'Irish Nurses in the NHS: an oral history' project receives a grant from the Irish Government

The funding will enable research leads Professor Louise Ryan and filmmaker Grainne McPolin to significantly expand the focus of their research.

Date: 7 July 2022

A project led by Professor Louise Ryan, Director of the Global Diversities and Inequalities Research Centre, and independent documentary maker Grainne McPolin, has received significant new funding that will enable the research to expand beyond its initial focus on London.

Initially funded by the London Irish Centre, and with a small pot of seed-money from the Irish Nurses and Midwives Organisation, the study aimed to interview 20 women who left Ireland in the second half of the twentieth century, to train and work as nurses in London.

In June of this year, the project received additional funding from the Irish Government, Department of Foreign Affairs, Irish Abroad Unit. The new grant will enable the project to expand and include the experiences of women who trained and worked in hospitals across Britain.  This funding further underlines the importance of this project in capturing the hitherto untold stories of the tens of thousands of Irish women who worked in the NHS.

Professor Christos Kalantaridis, Acting Pro Vice-Chancellor Research & Knowledge Exchange, said, "I am delighted that this important and impactful project has received prestigious funding from the Irish Government, Irish Abroad Unit."

As the NHS approaches its 75th anniversary (2023), this oral history project will include the stories of women who migrated from Ireland to work as nurses from the inception of the health service in the last 1940s, through the 1950s, 1960s and 1970s. During the 1960s 11% of all nurses recruited to hospitals in the southeast of England were born in the Irish republic (Walter, 1989). By 1971 there were 31,000 Irish-born nurses in Britain constituting 12% of all nursing staff (Daniels, 1993: 5-6).   As many of these women now enter older age, several of those already interviewed are aged over 80 years, there is an urgency to collect and archive their stories.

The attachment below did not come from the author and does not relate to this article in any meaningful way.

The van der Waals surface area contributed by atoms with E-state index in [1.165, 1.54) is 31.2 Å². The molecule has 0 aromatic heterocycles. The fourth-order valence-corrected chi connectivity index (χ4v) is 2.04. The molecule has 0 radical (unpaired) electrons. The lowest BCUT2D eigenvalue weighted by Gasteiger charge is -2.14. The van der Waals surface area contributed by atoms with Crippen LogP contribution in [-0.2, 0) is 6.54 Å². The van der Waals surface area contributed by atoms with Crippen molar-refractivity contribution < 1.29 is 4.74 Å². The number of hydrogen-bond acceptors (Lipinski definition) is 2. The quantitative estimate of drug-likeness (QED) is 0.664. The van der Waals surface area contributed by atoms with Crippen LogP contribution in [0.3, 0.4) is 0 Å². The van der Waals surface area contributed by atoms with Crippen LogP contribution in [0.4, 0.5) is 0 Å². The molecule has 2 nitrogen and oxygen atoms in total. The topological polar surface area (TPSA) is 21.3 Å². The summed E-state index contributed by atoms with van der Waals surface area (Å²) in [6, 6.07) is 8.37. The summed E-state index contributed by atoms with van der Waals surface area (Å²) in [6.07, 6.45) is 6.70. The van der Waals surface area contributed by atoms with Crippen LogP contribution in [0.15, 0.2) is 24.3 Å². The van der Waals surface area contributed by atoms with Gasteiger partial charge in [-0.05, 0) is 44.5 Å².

Dean of the School of Social Sciences and Professions, Kelly Cooper, noted her delight "that Professor Louise Ryan is undertaking such an important project. The project aligns with the work of our Global Diversities and Inequalities Research Centre and with the Archive of the Irish in Britain housed at the University. I very much look forward to hearing more about the experiences and contribution of Irish Nurses in the NHS."

In addition to the grant from the Irish Government, this project has also recently benefitted from two other funding awards. A grant from the Burdett Trust for Nurses is supporting the development of a portraiture dimension to the research. Working with well-known photographer Fiona Freund, Louise and Grainne will curate an exhibition of photographs of these Irish nurses to be launched in Spring 2023.  Alongside the exhibition, workshops bringing together current nursing students/ newly qualified nurses with these older, retired nurses will be facilitated with the support of Dr Olive McKeown. 

Furthermore, the recent award of a grant by the Liverpool Institute of Irish Studies will enable Louise and Grainne to include the experiences of Irish women who trained and worked in hospitals in that city.

Grainne McPolin said, "This is a wonderful opportunity to raise public awareness of the important contribution of Irish nurses to the NHS; some of these women having given over 50 years of their lives to nursing."

The large number of interviews conducted across the various regions of Britain, will result in a series of podcasts, a number of exhibitions and generate a new archive of materials as well as a book to be published in 2024.

Professor Louise Ryan said, "I am very excited and honoured to be undertaking this research at London Metropolitan University which has such a wonderful history of research with Irish communities and which hosts the Irish in Britain Archive."